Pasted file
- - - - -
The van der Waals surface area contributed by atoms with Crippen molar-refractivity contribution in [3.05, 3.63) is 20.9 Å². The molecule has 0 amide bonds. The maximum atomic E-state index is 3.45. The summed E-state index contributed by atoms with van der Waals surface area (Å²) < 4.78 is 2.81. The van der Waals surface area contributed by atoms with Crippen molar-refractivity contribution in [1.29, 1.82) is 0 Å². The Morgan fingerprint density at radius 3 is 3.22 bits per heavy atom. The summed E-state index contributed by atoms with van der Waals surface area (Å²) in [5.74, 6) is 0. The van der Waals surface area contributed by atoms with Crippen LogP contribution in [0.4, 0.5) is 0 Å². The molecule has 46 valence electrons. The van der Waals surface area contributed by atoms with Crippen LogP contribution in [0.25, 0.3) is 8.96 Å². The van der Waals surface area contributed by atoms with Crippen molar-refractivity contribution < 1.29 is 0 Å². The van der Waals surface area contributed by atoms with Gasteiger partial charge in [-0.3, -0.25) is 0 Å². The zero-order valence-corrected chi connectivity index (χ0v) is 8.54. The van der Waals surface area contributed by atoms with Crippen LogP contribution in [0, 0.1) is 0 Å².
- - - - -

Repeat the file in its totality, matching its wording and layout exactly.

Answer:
The van der Waals surface area contributed by atoms with Crippen molar-refractivity contribution in [3.05, 3.63) is 20.9 Å². The molecule has 0 amide bonds. The maximum atomic E-state index is 3.45. The summed E-state index contributed by atoms with van der Waals surface area (Å²) < 4.78 is 2.81. The van der Waals surface area contributed by atoms with Crippen molar-refractivity contribution in [1.29, 1.82) is 0 Å². The Morgan fingerprint density at radius 3 is 3.22 bits per heavy atom. The summed E-state index contributed by atoms with van der Waals surface area (Å²) in [5.74, 6) is 0. The van der Waals surface area contributed by atoms with Crippen LogP contribution in [0.4, 0.5) is 0 Å². The molecule has 46 valence electrons. The van der Waals surface area contributed by atoms with Crippen LogP contribution in [0.25, 0.3) is 8.96 Å². The van der Waals surface area contributed by atoms with Crippen molar-refractivity contribution < 1.29 is 0 Å². The van der Waals surface area contributed by atoms with Gasteiger partial charge in [-0.3, -0.25) is 0 Å². The zero-order valence-corrected chi connectivity index (χ0v) is 8.54. The van der Waals surface area contributed by atoms with Crippen LogP contribution in [0, 0.1) is 0 Å².